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Electoral Act: Supreme court reserves judgment on Buhari’s suit

The supreme court has reserved judgment in the suit filed by President Muhammadu Buhari and the attorney-general of the federation (AGF) seeking to void section 84(12) of the Electoral Act 2022.

Recall that President Buhari had on February 25 assented to the electoral act amendment bill.

He, however, asked the national assembly to delete section 84(12) of the act, which reads: “No political appointee at any level shall be a voting delegate or be voted for at the convention or congress of any political party for the purpose of the nomination of candidates for any election.”

Following the refusal, Buhari and the AGF on April 29, 2022, filed a suit marked SC/CV/504/2022 against the national assembly at the supreme court.

The plaintiffs are contending that section 84(12) of the Electoral (Amendment) Act, 2022 is inconsistent with the provisions of sections 42, 65, 66, 106, 107, 131, 137, 147, 151, 177, 182, 192 and 196 of the constitution as well Article 2 of the African Charter on Human and Peoples Rights.

On May 19, the Rivers state house of assembly and Rivers state attorney-general were joined as second and third defendants respectively.

At the court session on Thursday, Olukayode Ajulo, counsel to the national assembly, prayed the court to strike out the suit, accusing both President Buhari and Malami of abusing the judicial process.

Emmanuel Ukala, counsel to Rivers state, also agreed with the national assembly.

The respondents argued that having assented to the Electoral Act, the president cannot turn around to challenge it.

More so, they contended that only the political appointees whose rights may be infringed upon by the said provision of the Electoral Act l, could institute an action at the high court to challenge it.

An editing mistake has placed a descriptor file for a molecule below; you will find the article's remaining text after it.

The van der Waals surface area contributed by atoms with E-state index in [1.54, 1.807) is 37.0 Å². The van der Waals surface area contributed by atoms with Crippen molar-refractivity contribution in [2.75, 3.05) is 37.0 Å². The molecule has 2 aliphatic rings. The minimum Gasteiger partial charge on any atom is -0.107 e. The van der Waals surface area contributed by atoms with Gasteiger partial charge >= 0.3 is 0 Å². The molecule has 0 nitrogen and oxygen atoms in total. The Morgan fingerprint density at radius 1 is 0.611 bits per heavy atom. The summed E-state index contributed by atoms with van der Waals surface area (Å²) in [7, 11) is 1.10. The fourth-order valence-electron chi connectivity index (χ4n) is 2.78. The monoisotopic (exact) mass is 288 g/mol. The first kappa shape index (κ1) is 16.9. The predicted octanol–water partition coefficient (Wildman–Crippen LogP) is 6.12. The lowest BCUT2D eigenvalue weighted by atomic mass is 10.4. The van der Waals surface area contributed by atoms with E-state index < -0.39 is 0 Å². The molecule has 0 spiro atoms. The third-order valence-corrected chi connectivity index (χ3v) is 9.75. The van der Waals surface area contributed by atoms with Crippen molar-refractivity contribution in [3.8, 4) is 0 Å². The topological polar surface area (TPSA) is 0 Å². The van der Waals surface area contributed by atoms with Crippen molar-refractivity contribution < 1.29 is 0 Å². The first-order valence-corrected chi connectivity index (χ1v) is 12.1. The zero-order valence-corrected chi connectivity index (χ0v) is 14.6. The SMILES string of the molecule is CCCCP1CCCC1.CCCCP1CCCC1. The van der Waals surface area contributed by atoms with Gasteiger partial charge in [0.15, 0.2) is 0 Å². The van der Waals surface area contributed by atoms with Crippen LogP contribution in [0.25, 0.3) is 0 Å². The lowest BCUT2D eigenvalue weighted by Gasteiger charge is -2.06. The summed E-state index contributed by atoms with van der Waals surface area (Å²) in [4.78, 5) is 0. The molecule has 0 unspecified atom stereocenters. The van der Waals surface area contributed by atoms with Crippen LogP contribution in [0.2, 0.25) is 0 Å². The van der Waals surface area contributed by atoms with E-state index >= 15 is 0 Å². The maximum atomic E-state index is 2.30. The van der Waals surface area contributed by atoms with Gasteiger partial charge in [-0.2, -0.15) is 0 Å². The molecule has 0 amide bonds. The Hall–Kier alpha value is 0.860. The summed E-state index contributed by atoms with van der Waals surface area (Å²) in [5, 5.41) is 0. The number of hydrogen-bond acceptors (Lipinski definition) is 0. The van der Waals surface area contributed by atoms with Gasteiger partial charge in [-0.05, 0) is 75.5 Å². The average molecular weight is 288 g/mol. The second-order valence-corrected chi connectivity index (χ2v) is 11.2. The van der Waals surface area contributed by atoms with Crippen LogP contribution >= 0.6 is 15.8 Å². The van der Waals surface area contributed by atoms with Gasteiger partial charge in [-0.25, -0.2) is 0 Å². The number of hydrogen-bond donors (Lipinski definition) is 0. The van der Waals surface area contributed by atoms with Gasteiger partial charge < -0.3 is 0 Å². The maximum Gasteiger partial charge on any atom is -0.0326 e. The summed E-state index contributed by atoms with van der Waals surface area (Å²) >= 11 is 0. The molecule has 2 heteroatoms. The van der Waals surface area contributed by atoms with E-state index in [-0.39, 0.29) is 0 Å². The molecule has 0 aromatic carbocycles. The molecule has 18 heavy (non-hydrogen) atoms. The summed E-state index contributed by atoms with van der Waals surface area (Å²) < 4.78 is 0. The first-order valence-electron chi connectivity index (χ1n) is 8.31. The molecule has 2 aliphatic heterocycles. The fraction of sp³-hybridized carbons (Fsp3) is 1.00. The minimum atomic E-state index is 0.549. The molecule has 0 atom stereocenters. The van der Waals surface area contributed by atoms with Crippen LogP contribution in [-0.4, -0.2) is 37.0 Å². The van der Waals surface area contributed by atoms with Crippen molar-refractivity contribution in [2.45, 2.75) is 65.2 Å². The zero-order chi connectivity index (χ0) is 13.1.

On its part, the Nigerian Bar Association (NBA), brought an application seeking to be joined as a party in the suit or in the alternative, to be allowed into the case as amicus curiae (friend of the court).

The court granted the alternative prayer.

Making his submission, Charles Mekwunye, NBA counsel, prayed the court to dismiss the suit in the interest of the public.

“It is our submission that there is no conflict between section 84(12) and any other section of the Electoral Act, the 1999 Constitution, as amended, or the African Charter on Human and Peoples Rights,” he said.

“Your lordships should take note of the ill the said section is meant to cure. The essence of the section is to provide a level playing field for all Nigerians, such that political appointees should not use their office to advance their personal interests.”

However, the plaintiffs through their counsel, Lateef Fagbemi, prayed the court to grant their reliefs.

Fagbemi submitted that the suit is not an abuse of court process and that the president has the right to institute the suit having sworn to uphold the constitution.

He said the president had tried to resolve the matter amicably which had failed.

After it had listened to all the sides, the seven-member panel of the apex court said it would communicate the judgement date to the parties.

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